Philipsburg Historic District

Also known as: Granite County Jail
Roughly bounded by Gamma St. and Cleveland Ave., Montgomery, Madison and Duffy, and Cedar and McDonald Sts., Philipsburg, Montana

Photos 

East Kearney Street

St. Andrew's Church to Granite County Jail

Photo taken by Richard Doody in September 2018

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Map 

Description 

"Philipsburg’s early-day fortunes ebbed and flowed with mining. Today, its historic district is one of Montana’s best preserved late-nineteenth-century mining towns, with commercial, public, and private buildings dating from the boom period of silver mining. Silver was discovered south of here in 1864, and only three years later Philipsburg (at an elevation of 5,270 feet) was growing at the “rate of one house per day,” an area newspaper reported. That same year, the St. Louis and Montana Company sent Philip Deideshimer (for whom the town was named) to Philipsburg to help develop and manage its mines and stamp mills. Only two years later, the nearby Hope Mill shut down and Philipsburg was largely deserted. A revival of mining activities from the mid-1880s to mid-1890s led to Philipsburg’s greatest growth, when tens of millions of dollars worth of silver bullion, ore, and slag were shipped to out-of-state markets. The wooden, false-front buildings on Broadway were replaced with masonry structures. When silver mining was curtailed in 1893, recently discovered sapphire deposits helped stabilize the local economy. That year also saw the creation of Granite County, with Philipsburg as county seat. During World War I, Philipsburg was the largest supplier of domestic manganese, which led to another boom for the area. After that boom, Philipsburg has slipped into a stable existence based on agriculture, government, logging, limited mining, and tourism." - NRHP/Montana Historical Society plaque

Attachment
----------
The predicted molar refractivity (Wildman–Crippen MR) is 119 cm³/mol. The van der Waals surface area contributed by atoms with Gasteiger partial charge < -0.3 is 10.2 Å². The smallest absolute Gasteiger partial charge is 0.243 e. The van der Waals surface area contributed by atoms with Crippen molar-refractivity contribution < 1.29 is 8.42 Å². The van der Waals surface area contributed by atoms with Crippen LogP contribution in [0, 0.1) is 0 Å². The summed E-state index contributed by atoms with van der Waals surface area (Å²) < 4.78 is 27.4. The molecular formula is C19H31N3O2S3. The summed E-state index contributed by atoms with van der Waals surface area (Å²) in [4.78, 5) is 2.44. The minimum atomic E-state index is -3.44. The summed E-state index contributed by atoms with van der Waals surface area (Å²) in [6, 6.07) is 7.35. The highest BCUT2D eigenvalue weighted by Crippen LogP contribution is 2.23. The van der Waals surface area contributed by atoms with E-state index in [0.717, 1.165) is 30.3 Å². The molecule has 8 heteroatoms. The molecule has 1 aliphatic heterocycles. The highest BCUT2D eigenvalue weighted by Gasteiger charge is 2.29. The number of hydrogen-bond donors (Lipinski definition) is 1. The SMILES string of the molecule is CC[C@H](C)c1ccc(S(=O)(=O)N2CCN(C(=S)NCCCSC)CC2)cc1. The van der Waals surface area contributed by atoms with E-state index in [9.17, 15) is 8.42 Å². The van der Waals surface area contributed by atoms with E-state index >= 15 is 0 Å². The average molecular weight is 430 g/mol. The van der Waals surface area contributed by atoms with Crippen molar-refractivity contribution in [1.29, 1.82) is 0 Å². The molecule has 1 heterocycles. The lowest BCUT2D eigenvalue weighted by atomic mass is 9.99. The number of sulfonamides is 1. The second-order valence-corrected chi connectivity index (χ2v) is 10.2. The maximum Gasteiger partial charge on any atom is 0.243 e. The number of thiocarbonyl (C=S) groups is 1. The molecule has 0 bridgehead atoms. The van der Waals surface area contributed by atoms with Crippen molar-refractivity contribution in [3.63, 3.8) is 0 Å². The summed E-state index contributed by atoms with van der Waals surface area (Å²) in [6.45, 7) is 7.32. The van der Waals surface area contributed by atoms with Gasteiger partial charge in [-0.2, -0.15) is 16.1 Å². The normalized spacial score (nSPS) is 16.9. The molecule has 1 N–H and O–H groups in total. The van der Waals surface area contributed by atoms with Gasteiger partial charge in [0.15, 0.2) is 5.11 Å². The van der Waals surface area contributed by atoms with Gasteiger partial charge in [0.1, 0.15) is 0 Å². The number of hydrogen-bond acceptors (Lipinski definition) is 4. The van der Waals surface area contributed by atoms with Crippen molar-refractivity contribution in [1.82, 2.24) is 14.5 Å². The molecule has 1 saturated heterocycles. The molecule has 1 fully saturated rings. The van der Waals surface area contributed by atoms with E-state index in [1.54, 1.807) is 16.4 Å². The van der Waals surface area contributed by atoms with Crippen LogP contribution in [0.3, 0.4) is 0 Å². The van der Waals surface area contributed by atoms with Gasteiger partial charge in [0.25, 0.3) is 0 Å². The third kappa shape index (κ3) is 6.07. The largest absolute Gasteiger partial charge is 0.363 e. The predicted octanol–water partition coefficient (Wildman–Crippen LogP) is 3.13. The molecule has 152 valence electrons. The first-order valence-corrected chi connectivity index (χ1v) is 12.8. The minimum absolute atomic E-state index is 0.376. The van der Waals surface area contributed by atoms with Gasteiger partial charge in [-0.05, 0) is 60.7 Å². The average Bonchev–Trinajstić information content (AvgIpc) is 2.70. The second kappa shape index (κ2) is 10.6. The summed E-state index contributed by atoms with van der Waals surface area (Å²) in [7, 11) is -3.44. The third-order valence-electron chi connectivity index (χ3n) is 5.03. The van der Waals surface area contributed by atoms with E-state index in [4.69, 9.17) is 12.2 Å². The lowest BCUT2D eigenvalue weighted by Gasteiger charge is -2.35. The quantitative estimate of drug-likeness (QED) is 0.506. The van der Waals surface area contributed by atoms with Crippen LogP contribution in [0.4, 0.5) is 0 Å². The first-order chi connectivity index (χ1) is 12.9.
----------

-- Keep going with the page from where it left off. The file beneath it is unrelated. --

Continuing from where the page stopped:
National Register information 

Status
Posted to the National Register of Historic Places on September 30, 1986
Reference number
86002791
Architectural styles
Late 19th and 20th Century Revival: Classical Revival; American Movement: Bungalow/Craftsman; Victorian
Areas of significance
Industry; Commerce; Architecture
Level of significance
State
Evaluation criteria
A - Event; C - Design/Construction
Property type
District
Historic functions
Courthouse; Single dwelling
Current functions
Single dwelling; Courthouse
Periods of significance
1900-1924; 1875-1899; 1925-1949
Number of properties
Contributing buildings: 154
Non-contributing buildings: 68

Update Log 

  • August 5, 2019: Updated by Richard Doody: Added historical information
  • October 2, 2018: New photos from Richard Doody
  • September 23, 2018: New photo from Richard Doody

Sources